global climate change

An index of posts related to energy, power, and climate, with a strong focus on solutions.
Global surface temperatures may be flat, but we’ll pay for this “respite” eventually.
Earth warming is causing rapid glacier melt all over the world raising the average sea level at an alarming rate.
An overview of the permafrost meling tipping point.
A new report from the World Bank warns of what a 4-degree global warming world will look like.
A Nov. 5, 2012, press release from consulting giant PricewaterhouseCoopers LLP warns current CO2 reductions put us on target for 6 degree average global temperature increase.
Many media outlets are pulling no punches when it comes to global climate change as a major factor in Hurricane Sandy's catastrophic destruction.
An explanation of why one degree Celsius makes such a big difference in our climate.
Environmentalist and journalist Bill McKibben clarifies the equations behind global warming, and points to the movement that could be spurred by the math.
This posting will discuss the role of volcanic and anthropogenic release of carbon dioxide into the atmosphere. It will also discuss they play in global warming and ocean acidification.
The Environmental Protection Agency’s Energy Star program launched its 2011 Change the World, Start with Energy Star Campaign. This campaign encourages and inspires Americans to commit to energy efficiency by highlighting grassroots efforts of individuals all over the United States.
Farms which have earned Rainforest Alliance certification go beyond conserving the environment and improving the lives and livelihoods of farm workers; they also help to curb climate change.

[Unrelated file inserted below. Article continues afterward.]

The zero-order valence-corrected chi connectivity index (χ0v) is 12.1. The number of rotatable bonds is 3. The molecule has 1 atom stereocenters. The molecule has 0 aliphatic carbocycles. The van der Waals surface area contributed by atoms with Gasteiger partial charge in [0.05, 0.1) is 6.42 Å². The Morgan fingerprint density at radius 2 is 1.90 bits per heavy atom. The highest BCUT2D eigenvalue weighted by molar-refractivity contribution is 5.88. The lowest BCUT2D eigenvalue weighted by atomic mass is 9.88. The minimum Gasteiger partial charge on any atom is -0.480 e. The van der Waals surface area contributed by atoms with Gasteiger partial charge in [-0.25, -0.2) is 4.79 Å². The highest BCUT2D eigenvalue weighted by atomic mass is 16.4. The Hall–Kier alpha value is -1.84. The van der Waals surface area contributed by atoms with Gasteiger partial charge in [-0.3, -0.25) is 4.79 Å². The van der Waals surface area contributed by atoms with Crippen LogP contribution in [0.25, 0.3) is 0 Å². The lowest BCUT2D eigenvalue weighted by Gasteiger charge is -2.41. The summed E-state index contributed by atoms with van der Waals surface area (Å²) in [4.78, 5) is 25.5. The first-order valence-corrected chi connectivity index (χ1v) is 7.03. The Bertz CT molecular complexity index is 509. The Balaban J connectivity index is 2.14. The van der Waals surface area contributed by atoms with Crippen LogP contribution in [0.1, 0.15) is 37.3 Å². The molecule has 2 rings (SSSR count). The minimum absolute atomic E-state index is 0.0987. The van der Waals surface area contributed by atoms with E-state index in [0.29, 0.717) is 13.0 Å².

A new study finds that warming temperatures will cause up to two-thirds of the earth's permafrost to disappear by 2200, unleashing large amounts of carbon dioxide into the atmosphere.
Greg Franta’s work on climate change and the built environment, as reflected in his book Cooling the Warming, is at the core of Rocky Mountain Institute’s Reinventing Fire initiative.
A team of mountaineers have set out for Mount Everest's "death zone" to pick up trash which has resurfaced as an effect of climate change.
The National Wildlife Federation has released a report that explains the effects of climate change on winter weather. Warmer winters and heavy snow are causing problems for agriculture, wildlife, communities and even the skiing industry — and the NWF is calling for policy reforms to reduce emissions to slow the effects of global warming. Read on to learn more.
The Bulletin of the Atomic Scientists recently moved back the minute hand on the symbolic Doomsday Clock by one minute, in part because of what they see as hope for mitigating catastrophic climate change. Tell us what you think about their decision.
Learn why “Climategate” got so much attention, what scientists and skeptics are saying about it, and whether the scandal is mostly hype or if it warrants concern.
Taking a bus or a train can be a great green way to reach your vacation destination. We'd like to hear more about your bus or train travels and what you liked, or didn't like, about the experience. Share your story here!
The G-20 met in Pittsburgh this week to discuss global economic issues and agreed to eliminate fossil fuel subsides to combat gloabl climate change.